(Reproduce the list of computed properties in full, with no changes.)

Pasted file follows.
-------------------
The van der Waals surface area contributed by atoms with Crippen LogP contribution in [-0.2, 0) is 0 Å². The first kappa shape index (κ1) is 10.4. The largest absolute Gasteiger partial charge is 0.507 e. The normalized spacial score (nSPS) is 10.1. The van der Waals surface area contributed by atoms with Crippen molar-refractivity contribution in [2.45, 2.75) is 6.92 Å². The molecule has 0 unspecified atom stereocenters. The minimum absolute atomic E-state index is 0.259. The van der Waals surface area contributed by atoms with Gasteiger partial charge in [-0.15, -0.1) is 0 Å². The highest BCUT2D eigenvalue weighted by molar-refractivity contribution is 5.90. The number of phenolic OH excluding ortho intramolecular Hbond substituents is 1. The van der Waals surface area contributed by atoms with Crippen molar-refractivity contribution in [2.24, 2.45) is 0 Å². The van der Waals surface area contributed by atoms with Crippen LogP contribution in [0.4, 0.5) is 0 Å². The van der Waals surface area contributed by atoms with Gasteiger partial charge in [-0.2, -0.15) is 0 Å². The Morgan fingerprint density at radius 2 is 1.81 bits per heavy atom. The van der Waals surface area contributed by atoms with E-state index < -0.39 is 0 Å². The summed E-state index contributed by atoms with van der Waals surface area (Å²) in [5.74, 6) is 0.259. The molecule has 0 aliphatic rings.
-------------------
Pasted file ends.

The van der Waals surface area contributed by atoms with Crippen LogP contribution in [-0.2, 0) is 0 Å². The first kappa shape index (κ1) is 10.4. The largest absolute Gasteiger partial charge is 0.507 e. The normalized spacial score (nSPS) is 10.1. The van der Waals surface area contributed by atoms with Crippen molar-refractivity contribution in [2.45, 2.75) is 6.92 Å². The molecule has 0 unspecified atom stereocenters. The minimum absolute atomic E-state index is 0.259. The van der Waals surface area contributed by atoms with Gasteiger partial charge in [-0.15, -0.1) is 0 Å². The highest BCUT2D eigenvalue weighted by molar-refractivity contribution is 5.90. The number of phenolic OH excluding ortho intramolecular Hbond substituents is 1. The van der Waals surface area contributed by atoms with Crippen molar-refractivity contribution in [2.24, 2.45) is 0 Å². The van der Waals surface area contributed by atoms with Crippen LogP contribution in [0.4, 0.5) is 0 Å². The van der Waals surface area contributed by atoms with Gasteiger partial charge in [-0.2, -0.15) is 0 Å². The Morgan fingerprint density at radius 2 is 1.81 bits per heavy atom. The van der Waals surface area contributed by atoms with E-state index < -0.39 is 0 Å². The summed E-state index contributed by atoms with van der Waals surface area (Å²) in [5.74, 6) is 0.259. The molecule has 0 aliphatic rings.